This type of contract is a very smart deal for BOTH sides. The player still gets paid extremely well, and the team gets the services of a young superstar without having to pay anything close to the full market value. It almost makes you wonder why there are ever any good free agents available younger than 31 or 32 yrs old.
  11. 28 Apr '10 17:14
    Originally posted by Melanerpes
    if someone is offering you $45mill and you turned it down, you'd be really upset if you did something like shred your elbow in an off-season accident, ending your career, and leaving you with rather little to show for it.

    As it stands, assuming he doesn't go on a wild spending spree and saves most of this money, he and his family are now financially se ...[text shortened]... es you wonder why there are ever any good free agents available younger than 31 or 32 yrs old.
    I certainly agree and I think that a lot of these "less than market" deals are not nearly as good for the team as everyone initially seems to think. For every Longoria and Braun (assuming they continue to be healthy and play well) there are guys like Wang who wins 19 games two years in a row and then gets hurt or Alex Gordon (who just does not seem that good now but the team thought he was a superstar) or Liriano who misses serious time due to injury. Even for a guy like Beckett (who certainly has a track record) seems to have gotten a much better deal (pre-season) than he might have received post season (based on his first month). The certainty of guaranteed money should never be underestimated.
  12. 28 Apr '10 18:13 / 3 edits
    Originally posted by quackquack
    I certainly agree and I think that a lot of these "less than market" deals are not nearly as good for the team as everyone initially seems to think. For every Longoria and Braun (assuming they continue to be healthy and play well) there are guys like Wang who wins 19 games two years in a row and then gets hurt or Alex Gordon (who just does not seem that ...[text shortened]... based on his first month). The certainty of guaranteed money should never be underestimated.
    There are never any guarantees when you sign a player to a long-term contract. Injuries can happen at any time, and some players lose their skills at relatively young ages.

    But if you want to put a contending team on the field, you're going to need to have at least a few proven stars. For a smaller market team (or even the Yankees for that matter), locking up your own homegrown stars seems like a very good strategy. Fans also tend to develop especially strong loyalties to the homegrown players.

    Even if a certain percentage of these deals go bad, it's still a much better bet to sign a still developing 25-yr old Ryan Braun to a $6mill-yr deal, than to go on the open free agent market to sign a past-prime 32-yr old with similar numbers to a $15mill-yr deal.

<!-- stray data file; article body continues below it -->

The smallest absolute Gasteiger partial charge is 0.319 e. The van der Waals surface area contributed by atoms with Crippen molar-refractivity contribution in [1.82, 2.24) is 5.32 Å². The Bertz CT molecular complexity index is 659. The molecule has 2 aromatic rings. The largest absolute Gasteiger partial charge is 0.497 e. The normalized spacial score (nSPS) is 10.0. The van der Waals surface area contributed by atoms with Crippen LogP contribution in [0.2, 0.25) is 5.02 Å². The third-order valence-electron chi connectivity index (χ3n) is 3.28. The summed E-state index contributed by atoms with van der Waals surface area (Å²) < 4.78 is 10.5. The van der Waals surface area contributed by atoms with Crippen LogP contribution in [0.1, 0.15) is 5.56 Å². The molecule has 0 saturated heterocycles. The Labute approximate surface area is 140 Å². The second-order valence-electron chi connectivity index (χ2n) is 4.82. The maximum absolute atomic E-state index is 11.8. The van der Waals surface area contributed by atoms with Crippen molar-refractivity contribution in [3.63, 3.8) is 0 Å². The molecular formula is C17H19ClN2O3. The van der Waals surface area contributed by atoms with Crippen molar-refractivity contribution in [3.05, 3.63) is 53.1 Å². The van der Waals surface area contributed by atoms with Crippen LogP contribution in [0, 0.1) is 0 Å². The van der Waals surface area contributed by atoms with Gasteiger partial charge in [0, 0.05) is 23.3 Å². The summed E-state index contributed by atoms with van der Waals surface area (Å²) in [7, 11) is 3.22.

13. 28 Apr '10 18:43 / 1 edit
    Originally posted by Melanerpes
    There are never any guarantees when you sign a player to a long-term contract. Injuries can happen at any time, and some players lose their skills at relatively young ages.

    But if you want to put a contending team on the field, you're going to need to have at least a few proven stars. For a smaller market team (or even the Yankees for that matter), loc en free agent market to sign a past-prime 32-yr old with similar numbers to a $15mill-yr deal.
    I agree with the fan loyalty and I agree with the discount for certainty issue.
    But I think teams are extending guys and not getting enough of a discount. To me the Phillies just signed two great players (Halladay and Howard) but extended before they had to and really did not get much of a discount. If either gets hurt and there is more than just a theoretical chance (one guy has a lot of milage on his arm the other is very large) they took the risk earlier than they had to (each was already under contract) and the team did not get the Longoria/ Braun discount. How much more would Howard get on the free market anyway? Would the team be able to bargain more freely in free agency? like demanding a weight clause? Would they want to consider a substitute (and there are a lot) like Fielder, Cabrera, Pujols, Morneau, Gonzalez? I just think there is a lot of wisdom in the Yankees policy of not extending guys undetr contract since you end up paying them close to the free agent rate anyway.
  14. Standard member uzless
    The So Fist
    28 Apr '10 18:48 / 1 edit
    Originally posted by darvlay
    Ryan Braun
    2010 Salary: $1,287,500

    I would have said Adam Lind and Aaron Hill.

    Those two must be the cheapest 1-2 punch in the majors.
  15. 28 Apr '10 18:55
    Originally posted by uzless
    I would have said Adam Lind and Aaron Hill.

    Those two must be the cheapest 1-2 punch in the majors.
    Adam Lind
    2010 Salary: $550,000

    Indeed a great deal but, sorry, not the same caliber player as Mr. Braun.

    Aaron Hill
    2010 Salary: $4,000,000

    Doesn't cut it.